Muñoz A, Soriano-Disla JM, Janik LJ. An Ontology-Based Approach for an Efficient Selection and Classification of Soils. In Analide C. and Kim P. (editors), Intelligent Environments 2017: Workshop proceedings of the 13th International Conference on Intelligent Environments, Vol. 22, IOS Press. 2017, 69–79. doi: 10.1016/j.biosystemseng.2018.11.016
 Periñán-Pascual C, Arcas-Túnez F. Detecting environmentally-related problems on Twitter. Biosystems Engineering 177. 2019, 31–48. doi: 10.1016/j.biosystemseng.2018.10.001
 Jiang Y, Hao K, Cai X, Ding Y. An improved reinforcement-immune algorithm for agricultural resource allocation optimization. Journal of computational science 27. 2018, 320–328. doi: 10.1016/j.jocs.2018.06.011
 Kaim A, Cord AF, Volk M. A review of multi-criteria optimization techniques for agricultural land use allocation. Environmental Modelling & Software 105. 2018, 79–93. doi: 10.1016/j.envsoft.2018.03.031
 Robert M, Dury J, Thomas A, Therond O, Sekhar M, Badiger S, Ruiz L, Bergez JE. CMFDM: A methodology to guide the design of a conceptual model of farmers’ decision-making processes. Agricultural Systems 148. 2016, 86–94. doi: 10.1016/j.agsy.2016.07.010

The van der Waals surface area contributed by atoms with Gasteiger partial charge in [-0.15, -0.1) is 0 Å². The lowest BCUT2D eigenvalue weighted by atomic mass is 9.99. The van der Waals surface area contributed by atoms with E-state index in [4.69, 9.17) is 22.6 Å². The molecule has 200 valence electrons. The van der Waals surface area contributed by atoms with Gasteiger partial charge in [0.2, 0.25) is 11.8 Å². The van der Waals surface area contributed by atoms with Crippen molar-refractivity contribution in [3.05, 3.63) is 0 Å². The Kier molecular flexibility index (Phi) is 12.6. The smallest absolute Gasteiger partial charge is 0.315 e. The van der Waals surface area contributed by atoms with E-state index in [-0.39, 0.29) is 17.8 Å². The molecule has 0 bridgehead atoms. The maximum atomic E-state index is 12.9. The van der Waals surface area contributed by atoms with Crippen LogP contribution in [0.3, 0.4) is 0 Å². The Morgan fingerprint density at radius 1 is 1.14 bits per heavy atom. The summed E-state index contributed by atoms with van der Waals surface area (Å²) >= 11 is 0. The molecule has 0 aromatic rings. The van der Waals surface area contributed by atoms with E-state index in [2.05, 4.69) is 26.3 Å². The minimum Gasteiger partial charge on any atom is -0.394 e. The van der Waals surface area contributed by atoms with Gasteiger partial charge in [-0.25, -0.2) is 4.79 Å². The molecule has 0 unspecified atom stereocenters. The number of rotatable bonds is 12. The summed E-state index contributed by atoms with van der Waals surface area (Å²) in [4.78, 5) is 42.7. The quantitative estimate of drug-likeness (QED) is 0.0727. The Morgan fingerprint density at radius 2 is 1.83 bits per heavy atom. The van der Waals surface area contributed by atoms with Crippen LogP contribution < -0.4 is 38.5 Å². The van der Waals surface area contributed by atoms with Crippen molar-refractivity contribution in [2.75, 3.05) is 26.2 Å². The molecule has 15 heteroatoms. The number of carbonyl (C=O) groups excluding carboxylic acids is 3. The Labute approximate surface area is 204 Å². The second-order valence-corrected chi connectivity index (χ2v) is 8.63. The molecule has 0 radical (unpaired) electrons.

Jiayu Z, Shiwei X, Zhemin L, Wei C, Dongjie W. Application of intelligence information fusion technology in agriculture monitoring and early-warning research. In 2015 International Conference on Control, Automation and Robotics, IEEE. 2015, 114–117. doi: 10.1109/ICCAR.2015.7166013
 Anagnostopoulos T, Zaslavsky A, Kolomvatsos K, Medvedev A, Amirian P, Morley J, Hadjieftymiades S. Challenges and opportunities of waste management in IoT-enabled smart cities: a survey. IEEE Transactions on Sustainable Computing 2(3). 2017, 275–289. doi: 10.1109/TSUSC.2017.2691049
 Sun AY, Zhong Z, Jeong H, Yang Q. Building complex event processing capability for intelligent environmental monitoring. Environmental Modelling & Software 116. 2019, 1–6. doi: 10.1016/j.envsoft.2019.02.015